Years of negotiations may reap benefits

Threats to rip up the North American Free Trade Agreement and trash the Trans-Pacific Partnership send a chill down the spines of Canadians whose livelihoods depend on trade.

And while the U.S. President-elect Donald Trump administration’s action plan is not yet clear, it is crystal clear that Canada’s past and future depend on trade.

Canada has been a trading nation throughout history with a small population and huge resources, and that’s not going to change.

Nowhere is this more evident than in our agriculture and agri-food sector.

Just as there weren’t enough Canadians to buy beaver felt hats, there’s no way we could eat what Canadian farmers produce. Ninety percent of our farmers depend on exports, and more than half of everything we produce goes be-yond our borders.

Competitive access to global markets is not a choice; it is a re-quirement.

Canadian agriculture produces what the world needs and is well positioned to continue.

However, we can’t thrive if trade barriers prevent us from being competitive with others who have preferential access because their governments have been better at reaching trade agreements, such as Australia, which already has agreements with Japan and China.

Canada needs to eliminate tariff and non-tariff barriers through free trade agreements, and there is currently no better plan than the TPP.

If the Trump administration turns its back on TPP, then Canada has an opportunity to lead like-minded countries on a new approach.

While the current text of the TPP requires the U.S. to participate, if it doesn’t, why not take the fruit from seven years of negotiations and make it work for the other 11 countries?

We’ve already seen how Canada can lead by successfully signing the trade agreement with Europe.

We can take some of the lessons learned and apply them to the TPP and the broader Asia-Pacific region.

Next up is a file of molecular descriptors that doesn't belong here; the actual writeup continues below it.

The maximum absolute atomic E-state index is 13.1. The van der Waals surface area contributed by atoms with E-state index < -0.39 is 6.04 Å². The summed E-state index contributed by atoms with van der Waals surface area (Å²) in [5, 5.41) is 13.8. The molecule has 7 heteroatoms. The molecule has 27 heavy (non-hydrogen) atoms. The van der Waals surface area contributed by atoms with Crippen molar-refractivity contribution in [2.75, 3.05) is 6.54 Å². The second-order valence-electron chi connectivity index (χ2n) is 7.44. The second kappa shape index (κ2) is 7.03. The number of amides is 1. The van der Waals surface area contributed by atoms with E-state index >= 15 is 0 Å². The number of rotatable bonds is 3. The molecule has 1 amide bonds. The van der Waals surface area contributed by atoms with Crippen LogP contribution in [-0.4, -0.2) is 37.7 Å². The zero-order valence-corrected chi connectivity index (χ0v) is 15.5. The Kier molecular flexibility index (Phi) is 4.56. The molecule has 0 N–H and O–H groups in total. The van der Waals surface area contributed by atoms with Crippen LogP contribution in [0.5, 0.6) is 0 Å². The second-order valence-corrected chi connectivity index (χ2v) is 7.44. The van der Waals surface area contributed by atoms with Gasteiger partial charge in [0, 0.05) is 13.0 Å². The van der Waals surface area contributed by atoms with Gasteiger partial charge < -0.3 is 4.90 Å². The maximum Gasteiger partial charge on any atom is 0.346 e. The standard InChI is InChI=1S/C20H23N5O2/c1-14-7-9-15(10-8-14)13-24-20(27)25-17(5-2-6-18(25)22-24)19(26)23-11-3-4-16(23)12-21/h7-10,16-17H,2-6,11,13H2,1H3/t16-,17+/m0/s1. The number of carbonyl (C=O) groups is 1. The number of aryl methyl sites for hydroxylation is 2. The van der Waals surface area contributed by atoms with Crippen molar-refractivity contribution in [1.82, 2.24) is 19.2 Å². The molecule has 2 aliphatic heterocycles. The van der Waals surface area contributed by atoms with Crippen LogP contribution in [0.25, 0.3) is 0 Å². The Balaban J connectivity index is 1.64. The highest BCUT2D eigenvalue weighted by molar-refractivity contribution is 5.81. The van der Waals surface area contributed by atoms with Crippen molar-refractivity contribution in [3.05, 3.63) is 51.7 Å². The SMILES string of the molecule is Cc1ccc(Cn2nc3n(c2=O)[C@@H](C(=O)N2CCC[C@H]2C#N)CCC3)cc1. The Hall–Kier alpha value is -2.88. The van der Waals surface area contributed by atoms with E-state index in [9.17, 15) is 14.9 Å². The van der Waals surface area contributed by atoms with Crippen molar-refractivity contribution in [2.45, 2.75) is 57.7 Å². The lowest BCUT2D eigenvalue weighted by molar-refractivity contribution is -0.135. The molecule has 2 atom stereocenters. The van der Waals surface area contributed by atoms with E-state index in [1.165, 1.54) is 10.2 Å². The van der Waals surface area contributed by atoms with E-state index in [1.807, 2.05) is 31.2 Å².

Pundits were sounding the death knell on the European deal after Belgium threatened to scuttle the deal. However, leaders standing up for growth through trade prevailed, and an accord that can benefit all parties is on its way.

We can do the same thing with TPP.

Eight out of the 12 signatories have the agreement in front of their parliaments, and Japan has already passed it in its lower house. Canada needs to follow suit and show that making trade freer based on 21st century rules is the way to go.

Beyond the immediate advantages from TPP members, the opportunities also grow because of the other countries lining up to join, such as the Philippines, South Korea, Thailand, Taiwan and Indonesia.

Significant growth potential makes better access to markets in Asia more compelling than in other parts of the world.

Job creation, economic growth and community development are the proven positive outcomes when leaders stand up for free trade and explain the benefits to those who would block it.

It’s not just farmers and food processors who benefit. Communities in urban and rural areas do better when we have better access to foreign markets.

Dominic Barton, chair of Finance Minister Bill Morneau’s Advisory Council on Economic Growth, has said Canada could easily add $20 billion to its gross domestic product if the country recaptures third place in the world’s top agri-food exporting countries.

That’s on top of the $106.9 billion the sector already contributes to the economy.

Brian Innes is president of the Canadian Agri-Food Trade Alliance.

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